Origin and History
This Irish regiment was initially supplied by France and entered into the Spanish service at Saragossa on November 1 1709 as the "Duque Tadeo Mac Auliffe" regiment.
During the War of the Spanish Succession, the regiment fought at the battles of Saragossa (August 20, 1710), Brihuega (December 8, 1710) and Villaviciosa (December 10, 1710) and took part to the siege of Barcelona (1714).
During the War of the Austrian Succession, the regiment fought against the Austrians in Italy from 1742 to 1748.
During the Seven Years' War, the regiment was under the command of:
- no information available yet
Service during the War
No information available yet about the service of the regiment during the Seven Years' War
|Coat||red with yellow buttons on the right side
|Waistcoat||blue with yellow buttons|
Armaments consisted of a musket, a bayonet and a sword (brass hilt).
The colonel, lieutenant-colonel, sargentos mayores and officers carried a spontoon and an officer stick. They used to hang this stick at the second button of the coat. The type of handle of the officer stick was different for each rank:
- gold for the colonel
- silver for the lieutenant-colonel
- silver (but only one finger wide) for the Sargento Mayor and the captains
- ivory for assistants, lieutenants and for the chaplain
- wooden with a silver ring for sub-lieutenants
Sergeants carried a halberd instead of a spontoon. Furthemore, their officer stick had no handle.
no information available yet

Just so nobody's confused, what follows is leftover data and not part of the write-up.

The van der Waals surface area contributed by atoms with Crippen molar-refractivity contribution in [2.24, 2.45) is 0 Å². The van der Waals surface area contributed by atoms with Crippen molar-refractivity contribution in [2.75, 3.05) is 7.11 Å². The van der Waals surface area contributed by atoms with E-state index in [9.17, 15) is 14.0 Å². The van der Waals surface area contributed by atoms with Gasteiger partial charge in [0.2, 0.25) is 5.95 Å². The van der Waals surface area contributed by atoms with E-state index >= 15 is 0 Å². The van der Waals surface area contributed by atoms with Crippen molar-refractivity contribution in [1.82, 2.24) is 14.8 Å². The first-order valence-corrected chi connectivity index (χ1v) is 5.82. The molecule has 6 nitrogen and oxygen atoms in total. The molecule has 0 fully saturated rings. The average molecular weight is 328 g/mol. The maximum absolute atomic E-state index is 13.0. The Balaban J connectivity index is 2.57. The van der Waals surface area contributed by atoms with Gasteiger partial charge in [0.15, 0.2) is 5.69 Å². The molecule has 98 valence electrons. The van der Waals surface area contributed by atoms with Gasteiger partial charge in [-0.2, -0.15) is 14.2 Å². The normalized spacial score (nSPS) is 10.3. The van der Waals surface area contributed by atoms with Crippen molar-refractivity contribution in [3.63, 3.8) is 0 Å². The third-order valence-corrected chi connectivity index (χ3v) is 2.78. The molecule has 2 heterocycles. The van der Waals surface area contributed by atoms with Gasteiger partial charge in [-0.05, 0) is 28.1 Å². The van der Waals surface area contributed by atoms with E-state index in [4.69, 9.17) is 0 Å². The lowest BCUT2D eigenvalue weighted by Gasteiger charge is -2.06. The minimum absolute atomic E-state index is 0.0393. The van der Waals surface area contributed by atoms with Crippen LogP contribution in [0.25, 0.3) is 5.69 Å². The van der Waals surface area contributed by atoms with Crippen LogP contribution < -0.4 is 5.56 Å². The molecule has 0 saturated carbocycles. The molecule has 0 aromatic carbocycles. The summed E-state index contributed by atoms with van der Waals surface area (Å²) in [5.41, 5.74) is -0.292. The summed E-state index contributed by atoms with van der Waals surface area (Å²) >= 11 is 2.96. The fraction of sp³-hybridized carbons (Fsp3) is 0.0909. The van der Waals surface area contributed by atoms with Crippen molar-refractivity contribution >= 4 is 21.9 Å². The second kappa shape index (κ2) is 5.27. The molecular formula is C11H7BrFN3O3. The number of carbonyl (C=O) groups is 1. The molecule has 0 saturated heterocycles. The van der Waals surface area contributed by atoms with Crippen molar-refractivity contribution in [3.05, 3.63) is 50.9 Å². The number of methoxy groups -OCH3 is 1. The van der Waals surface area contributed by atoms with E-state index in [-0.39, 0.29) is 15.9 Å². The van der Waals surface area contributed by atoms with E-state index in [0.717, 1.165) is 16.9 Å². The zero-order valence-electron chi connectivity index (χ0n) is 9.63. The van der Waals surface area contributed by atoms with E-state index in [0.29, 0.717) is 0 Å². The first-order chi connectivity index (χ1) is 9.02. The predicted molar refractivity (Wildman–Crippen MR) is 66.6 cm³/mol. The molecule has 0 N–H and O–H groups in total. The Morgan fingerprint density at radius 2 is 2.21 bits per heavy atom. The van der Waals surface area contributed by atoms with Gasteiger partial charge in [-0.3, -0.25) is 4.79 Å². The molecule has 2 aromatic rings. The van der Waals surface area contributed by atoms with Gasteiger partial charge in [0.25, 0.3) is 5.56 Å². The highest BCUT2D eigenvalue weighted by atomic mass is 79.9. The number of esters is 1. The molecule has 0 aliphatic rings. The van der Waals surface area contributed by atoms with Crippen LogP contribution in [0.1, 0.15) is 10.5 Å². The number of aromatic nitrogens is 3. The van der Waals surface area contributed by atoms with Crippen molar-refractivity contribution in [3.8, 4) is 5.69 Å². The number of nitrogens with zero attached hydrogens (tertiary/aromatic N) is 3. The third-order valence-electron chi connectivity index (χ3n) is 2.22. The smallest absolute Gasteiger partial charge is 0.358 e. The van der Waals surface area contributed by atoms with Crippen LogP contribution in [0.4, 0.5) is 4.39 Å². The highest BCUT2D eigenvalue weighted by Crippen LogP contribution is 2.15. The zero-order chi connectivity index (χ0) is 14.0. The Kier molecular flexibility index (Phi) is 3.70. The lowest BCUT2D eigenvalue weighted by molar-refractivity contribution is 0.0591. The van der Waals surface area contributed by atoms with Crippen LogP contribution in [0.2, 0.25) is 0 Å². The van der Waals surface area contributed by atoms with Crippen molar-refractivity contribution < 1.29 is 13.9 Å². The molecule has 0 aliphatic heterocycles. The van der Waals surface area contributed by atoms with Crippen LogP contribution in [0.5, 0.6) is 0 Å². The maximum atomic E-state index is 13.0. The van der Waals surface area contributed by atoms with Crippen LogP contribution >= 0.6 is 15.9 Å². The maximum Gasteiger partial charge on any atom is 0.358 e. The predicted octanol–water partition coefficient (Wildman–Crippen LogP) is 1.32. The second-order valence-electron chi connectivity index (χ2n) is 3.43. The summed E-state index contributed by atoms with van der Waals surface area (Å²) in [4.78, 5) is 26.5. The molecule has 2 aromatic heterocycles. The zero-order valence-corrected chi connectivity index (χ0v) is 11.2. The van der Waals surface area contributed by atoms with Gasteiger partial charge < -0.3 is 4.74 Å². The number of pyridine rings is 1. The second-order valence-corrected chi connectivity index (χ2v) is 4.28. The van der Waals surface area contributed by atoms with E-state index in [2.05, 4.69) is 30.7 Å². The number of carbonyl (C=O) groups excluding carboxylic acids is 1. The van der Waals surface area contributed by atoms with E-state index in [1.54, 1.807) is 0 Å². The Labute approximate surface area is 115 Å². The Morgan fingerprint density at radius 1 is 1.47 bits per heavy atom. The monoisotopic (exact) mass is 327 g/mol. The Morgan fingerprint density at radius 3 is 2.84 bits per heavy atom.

Since 1709, the coronela (colonel) and sencilla (battalion) colours of all Irish regiments were identical. At the beginning of the 1750's the coronela was altered and became slightly different for each regiment (with the name of the regiment written in the lower part of the colour). In most Spanish regiments the practice of writing the name of the regiment on the coronela seems to have been suppressed around 1759. However, the sencillass remained unchanged.
Coronela: White field with a red Burgundian cross; in the upper left corner, a medaillon carrying the arms of the regiment (blue field with a golden harp) surmounted by a golden crown; beneath the medaillon, a scroll with the motto "IN OMNEN TERRAM EXHIVIT SONUS EORUM".
Sencillas: Blue field; centre device consisting of a golden Irish harp.
N.B.: the field of the arms is often represented as blue which could simply be a faded green
Album de Taccoli, 1759
Clonard, Conde de, Álbum de la Infantería española, 1861
Juan José Torres and the Asociación Cultural de Modelismo Histórico Alabarda for the information and counselling provided for this article.
Volker Scholz for the information provided on colours.